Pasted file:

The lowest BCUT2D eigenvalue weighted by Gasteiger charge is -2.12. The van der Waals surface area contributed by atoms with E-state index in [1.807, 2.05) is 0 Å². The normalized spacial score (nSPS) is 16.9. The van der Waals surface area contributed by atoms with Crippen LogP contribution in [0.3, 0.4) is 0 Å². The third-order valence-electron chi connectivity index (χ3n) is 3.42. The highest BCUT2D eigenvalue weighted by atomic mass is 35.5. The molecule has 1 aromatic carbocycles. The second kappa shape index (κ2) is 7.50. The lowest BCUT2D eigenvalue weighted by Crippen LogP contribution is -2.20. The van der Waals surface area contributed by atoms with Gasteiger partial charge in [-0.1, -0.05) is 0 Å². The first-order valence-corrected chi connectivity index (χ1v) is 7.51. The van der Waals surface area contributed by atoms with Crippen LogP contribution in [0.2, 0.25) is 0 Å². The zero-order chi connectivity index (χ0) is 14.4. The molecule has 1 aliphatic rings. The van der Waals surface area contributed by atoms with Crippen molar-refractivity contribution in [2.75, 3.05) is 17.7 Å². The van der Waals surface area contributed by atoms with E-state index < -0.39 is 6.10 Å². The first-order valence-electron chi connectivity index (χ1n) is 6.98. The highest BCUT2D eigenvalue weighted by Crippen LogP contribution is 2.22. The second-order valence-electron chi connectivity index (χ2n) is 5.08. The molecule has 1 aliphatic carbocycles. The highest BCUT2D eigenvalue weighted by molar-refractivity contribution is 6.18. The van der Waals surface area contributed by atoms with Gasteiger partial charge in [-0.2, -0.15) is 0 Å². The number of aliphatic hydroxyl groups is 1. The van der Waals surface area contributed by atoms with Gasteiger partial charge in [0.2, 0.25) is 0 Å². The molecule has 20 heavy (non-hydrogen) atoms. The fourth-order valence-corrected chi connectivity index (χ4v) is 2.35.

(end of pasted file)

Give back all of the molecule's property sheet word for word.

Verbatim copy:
The lowest BCUT2D eigenvalue weighted by Gasteiger charge is -2.12. The van der Waals surface area contributed by atoms with E-state index in [1.807, 2.05) is 0 Å². The normalized spacial score (nSPS) is 16.9. The van der Waals surface area contributed by atoms with Crippen LogP contribution in [0.3, 0.4) is 0 Å². The third-order valence-electron chi connectivity index (χ3n) is 3.42. The highest BCUT2D eigenvalue weighted by atomic mass is 35.5. The molecule has 1 aromatic carbocycles. The second kappa shape index (κ2) is 7.50. The lowest BCUT2D eigenvalue weighted by Crippen LogP contribution is -2.20. The van der Waals surface area contributed by atoms with Gasteiger partial charge in [-0.1, -0.05) is 0 Å². The first-order valence-corrected chi connectivity index (χ1v) is 7.51. The van der Waals surface area contributed by atoms with Crippen LogP contribution in [0.2, 0.25) is 0 Å². The zero-order chi connectivity index (χ0) is 14.4. The molecule has 1 aliphatic rings. The van der Waals surface area contributed by atoms with Crippen molar-refractivity contribution in [2.75, 3.05) is 17.7 Å². The van der Waals surface area contributed by atoms with E-state index < -0.39 is 6.10 Å². The first-order valence-electron chi connectivity index (χ1n) is 6.98. The highest BCUT2D eigenvalue weighted by Crippen LogP contribution is 2.22. The second-order valence-electron chi connectivity index (χ2n) is 5.08. The molecule has 1 aliphatic carbocycles. The highest BCUT2D eigenvalue weighted by molar-refractivity contribution is 6.18. The van der Waals surface area contributed by atoms with Gasteiger partial charge in [-0.2, -0.15) is 0 Å². The number of aliphatic hydroxyl groups is 1. The van der Waals surface area contributed by atoms with Gasteiger partial charge in [0.2, 0.25) is 0 Å². The molecule has 20 heavy (non-hydrogen) atoms. The fourth-order valence-corrected chi connectivity index (χ4v) is 2.35.